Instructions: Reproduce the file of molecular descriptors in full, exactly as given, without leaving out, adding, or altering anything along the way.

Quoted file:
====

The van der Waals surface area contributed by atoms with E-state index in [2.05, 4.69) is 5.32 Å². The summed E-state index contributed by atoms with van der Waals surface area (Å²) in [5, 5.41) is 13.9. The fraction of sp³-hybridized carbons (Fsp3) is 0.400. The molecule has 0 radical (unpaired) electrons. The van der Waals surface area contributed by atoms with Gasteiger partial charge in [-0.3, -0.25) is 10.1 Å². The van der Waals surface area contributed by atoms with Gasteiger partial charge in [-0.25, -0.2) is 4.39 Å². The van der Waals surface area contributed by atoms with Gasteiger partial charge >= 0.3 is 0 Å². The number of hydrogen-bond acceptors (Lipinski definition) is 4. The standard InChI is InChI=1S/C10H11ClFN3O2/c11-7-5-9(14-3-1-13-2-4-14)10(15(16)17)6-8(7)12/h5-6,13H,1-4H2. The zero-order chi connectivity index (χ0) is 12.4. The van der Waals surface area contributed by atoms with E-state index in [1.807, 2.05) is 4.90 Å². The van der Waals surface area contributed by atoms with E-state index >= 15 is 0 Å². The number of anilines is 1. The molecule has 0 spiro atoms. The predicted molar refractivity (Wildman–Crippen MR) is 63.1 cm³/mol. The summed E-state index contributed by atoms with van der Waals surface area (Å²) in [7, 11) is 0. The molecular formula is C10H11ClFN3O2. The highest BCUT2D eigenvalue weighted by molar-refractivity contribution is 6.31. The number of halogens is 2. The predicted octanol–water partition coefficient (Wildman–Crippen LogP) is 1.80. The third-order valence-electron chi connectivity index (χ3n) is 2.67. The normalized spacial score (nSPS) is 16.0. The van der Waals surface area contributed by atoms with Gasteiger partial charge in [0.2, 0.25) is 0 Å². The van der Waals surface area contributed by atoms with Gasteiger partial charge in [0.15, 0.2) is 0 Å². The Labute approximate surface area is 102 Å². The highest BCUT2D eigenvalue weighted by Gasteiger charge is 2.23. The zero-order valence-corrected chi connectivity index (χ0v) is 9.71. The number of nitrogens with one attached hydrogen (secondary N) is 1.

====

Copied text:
The van der Waals surface area contributed by atoms with E-state index in [2.05, 4.69) is 5.32 Å². The summed E-state index contributed by atoms with van der Waals surface area (Å²) in [5, 5.41) is 13.9. The fraction of sp³-hybridized carbons (Fsp3) is 0.400. The molecule has 0 radical (unpaired) electrons. The van der Waals surface area contributed by atoms with Gasteiger partial charge in [-0.3, -0.25) is 10.1 Å². The van der Waals surface area contributed by atoms with Gasteiger partial charge in [-0.25, -0.2) is 4.39 Å². The van der Waals surface area contributed by atoms with Gasteiger partial charge >= 0.3 is 0 Å². The number of hydrogen-bond acceptors (Lipinski definition) is 4. The standard InChI is InChI=1S/C10H11ClFN3O2/c11-7-5-9(14-3-1-13-2-4-14)10(15(16)17)6-8(7)12/h5-6,13H,1-4H2. The zero-order chi connectivity index (χ0) is 12.4. The van der Waals surface area contributed by atoms with E-state index in [1.807, 2.05) is 4.90 Å². The van der Waals surface area contributed by atoms with E-state index >= 15 is 0 Å². The number of anilines is 1. The molecule has 0 spiro atoms. The predicted molar refractivity (Wildman–Crippen MR) is 63.1 cm³/mol. The summed E-state index contributed by atoms with van der Waals surface area (Å²) in [7, 11) is 0. The molecular formula is C10H11ClFN3O2. The highest BCUT2D eigenvalue weighted by molar-refractivity contribution is 6.31. The number of halogens is 2. The predicted octanol–water partition coefficient (Wildman–Crippen LogP) is 1.80. The third-order valence-electron chi connectivity index (χ3n) is 2.67. The normalized spacial score (nSPS) is 16.0. The van der Waals surface area contributed by atoms with Gasteiger partial charge in [0.2, 0.25) is 0 Å². The van der Waals surface area contributed by atoms with Gasteiger partial charge in [0.15, 0.2) is 0 Å². The Labute approximate surface area is 102 Å². The highest BCUT2D eigenvalue weighted by Gasteiger charge is 2.23. The zero-order valence-corrected chi connectivity index (χ0v) is 9.71. The number of nitrogens with one attached hydrogen (secondary N) is 1.